The second half of my highlights from this year’s Knitting & Stitching Show at Alexandra Palace covers the what is main focus of the show: Fabric crafts – fashion sewing, quilting, embroidery and related pursuits. (If you’re looking for yarn and fibre, you’ll want my previous post).
As I mentioned last time, I went to Ally Pally in a strict blogging-only capacity – no shopping allowed! My resolve was firmly tested by the many goodies I discovered, so I was very happy that Stoff & Stil‘s stand was dedicated to garment samples rather than rolls of fabric temptation.
Their beautifully presented garment showcase was both displayed on rails to touch and feel, and on actual humans (the staff were all dressed in sample garments, I did not try to touch and feel those).
If you’re a regular reader, you’ll know that I discovered this Danish brand earlier this year and I’m quite taken with them for their wearable prints and huge range of quality fabric. I have had my eye on their striped rib pieces, and I can verify that they are super nice in real life, and give garments that professional finish with minimal effort.
At this point I must apologise for the poor quality photography. I don’t take a flash to the event because it’s already hard enough to get through the crowds without the extra bulk, so I’m dependant on the extremely variable lighting in the venue. Space is also very limited. I do my best but I don’t feel that I’ve done the following exhibitors justice!
My next sewing discovery is independent pattern brand Trend Patterns.
Trend Patterns specialise in catwalk-inspired garment designs, created by professional pattern cutter Lucy Sinnott who single-handedly launches a new collection every season (I asked how she manages this and guess what, the answer is “hard work”).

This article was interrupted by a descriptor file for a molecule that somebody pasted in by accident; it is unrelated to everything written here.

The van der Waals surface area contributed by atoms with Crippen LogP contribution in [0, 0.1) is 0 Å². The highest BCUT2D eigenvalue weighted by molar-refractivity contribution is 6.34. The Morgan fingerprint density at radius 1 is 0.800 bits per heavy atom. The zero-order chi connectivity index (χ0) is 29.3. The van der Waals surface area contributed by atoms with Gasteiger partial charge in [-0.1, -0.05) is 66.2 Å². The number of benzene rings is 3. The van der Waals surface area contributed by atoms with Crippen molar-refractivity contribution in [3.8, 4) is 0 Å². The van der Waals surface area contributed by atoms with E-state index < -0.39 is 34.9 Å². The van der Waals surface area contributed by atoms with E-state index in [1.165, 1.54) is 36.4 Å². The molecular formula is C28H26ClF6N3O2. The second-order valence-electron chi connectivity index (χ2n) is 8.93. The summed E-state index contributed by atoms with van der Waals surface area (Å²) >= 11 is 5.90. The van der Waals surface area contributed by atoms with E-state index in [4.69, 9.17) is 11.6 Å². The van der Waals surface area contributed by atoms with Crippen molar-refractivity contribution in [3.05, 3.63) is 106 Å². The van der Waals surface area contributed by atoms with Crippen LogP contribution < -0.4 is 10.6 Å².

I fell in love with Trend’s sharp detailing and flattering, on-trend designs, with plenty of interest for the experienced sewist. Go check them out!
Another independent, but very different pattern brand that caught my eye is The Maker’s Atelier.
I loved their clean lines and classic styling in plain fabrics. Their book is excellent value with seven paper patterns included.
Moving on to quilting and embroidery which, if I’m honest, I don’t normally get excited about. But WOW, there were a two exhibits inspired by urban landscape and culture that left me unexpectedly mind-blown.
These pieces from artists belonging to the Studio Art Quilt Associates push the limits of quilting with such skill that I struggled to decipher the techniques used, and with the incredible photo-realism of the piece above it’s easy to forget it’s even textile-based.
I have not been able to credit the individual artists. I couldn’t make sense of which caption related to which piece, if you happen to know then please contact me so I can credit them properly.
My final discovery and the person I most enjoyed meeting is textile artist Suzanne Redois, whose vibrant is inspired by the melting pot of New York City.
Suzanne’s work spans art, fashion and surface design, and has such a tactile quality, so I was very happy she encouraged me to look with my hands.
I was extremely surprised to learn that Suzanne recently graduated (from Nottingham Trent, where I studied graphic design and many of my friends studied fashion no less). Her exhibit is accomplished and style well-developed and confident. Definitely someone to watch!
To sum up my trip, despite many folks feelings that The Knitting & Stitching Show has become too busy, too commercial and too sewing-y, I had a fantastic (albeit quite intense) couple of hours and left with so much inspiration, and a feeling that the show is still providing a great platform for independent businesses and artists. I’m looking forward to next year already.